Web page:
Here is a copy of the estate sale poster from the probate file of Alexander E. Claussen of Greene County, Illinois (click on image to see entire poster). I have a story about finding it. But first, let me explain that wills and probates are valuable to the genealogist not only because they name the deceased’s immediate family. You learn the financial circumstances of the deceased, including who they owed money and who owed them. If the death resulted in orphaned children, you might learn who became their guardian, or if they were sent to the poor farm, or bound out. I especially like them because they include detailed lists of possessions right down to the names of the horses and cows. That list gives a “photograph” of their daily life and who they were. If tools of a trade are listed, you learn his/her occupation. If books are included, the individual was literate. If those books include a Bible, that tells you something too. If there are crops in the field or large numbers of livestock, you learn what sort of farmers they were.
Years ago, I visited the courthouse in Carrollton to search for Alec’s probate, the first time I searched for one in person. I was in my early 20s, and as a rather tiny person people often mistook me for a teenager. I wanted to be taken seriously, so I dressed professionally, in a blazer, pencil skirt and low heels. The office was busy and it was self-service. I wrestled the huge, heavy index book to a table and found Alec there. I didn’t know then older probates are groups of papers folded and tied together with string then packed tightly into very long, narrow metal drawers called boxes, which are quite heavy. Excited that I’d found it, I asked the clerk where box 301 was. It was an old courthouse, with an extremely high ceiling. To my dismay, she pointed to the top row of a wall of boxes almost to the ceiling, and a very tall, narrow ladder. I likely turned red as I realized I would have to climb that ladder in a skirt and heels, but the really hard part was pulling out the long, heavy box while balancing precariously at the top of the ladder and carrying it down. I’m lucky I didn’t break my neck.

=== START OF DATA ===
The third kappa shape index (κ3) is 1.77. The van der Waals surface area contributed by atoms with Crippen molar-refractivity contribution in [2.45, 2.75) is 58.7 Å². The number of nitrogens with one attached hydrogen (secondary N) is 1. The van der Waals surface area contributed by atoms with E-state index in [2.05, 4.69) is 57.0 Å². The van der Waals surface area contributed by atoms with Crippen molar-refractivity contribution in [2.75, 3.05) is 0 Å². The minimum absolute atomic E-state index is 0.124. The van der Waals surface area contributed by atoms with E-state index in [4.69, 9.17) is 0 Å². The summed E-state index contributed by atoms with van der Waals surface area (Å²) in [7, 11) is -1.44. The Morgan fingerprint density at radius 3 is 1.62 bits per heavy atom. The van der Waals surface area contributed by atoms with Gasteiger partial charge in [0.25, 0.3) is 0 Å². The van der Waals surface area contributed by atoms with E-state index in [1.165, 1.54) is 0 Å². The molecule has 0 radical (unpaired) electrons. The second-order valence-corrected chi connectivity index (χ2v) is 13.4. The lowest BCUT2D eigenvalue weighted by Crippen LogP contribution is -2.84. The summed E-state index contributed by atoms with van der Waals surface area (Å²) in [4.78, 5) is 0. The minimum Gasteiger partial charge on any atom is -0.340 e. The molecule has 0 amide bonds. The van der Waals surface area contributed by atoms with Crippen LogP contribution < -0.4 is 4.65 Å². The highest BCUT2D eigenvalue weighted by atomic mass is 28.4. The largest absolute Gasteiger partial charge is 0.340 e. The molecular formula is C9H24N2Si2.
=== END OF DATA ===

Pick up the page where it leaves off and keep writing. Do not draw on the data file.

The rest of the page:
My efforts were rewarded. I was most pleased to find folded up with the papers, the original of the sale poster you see here and I learned lots of interesting information. Alec was well off, even owning an automobile. I am intrigued that there was a gold nugget listed and wonder if it was given to him by his brother Gideon who found gold in California in the 1850s or his son Charlie, who went to the Yukon to be a gold miner about 1895.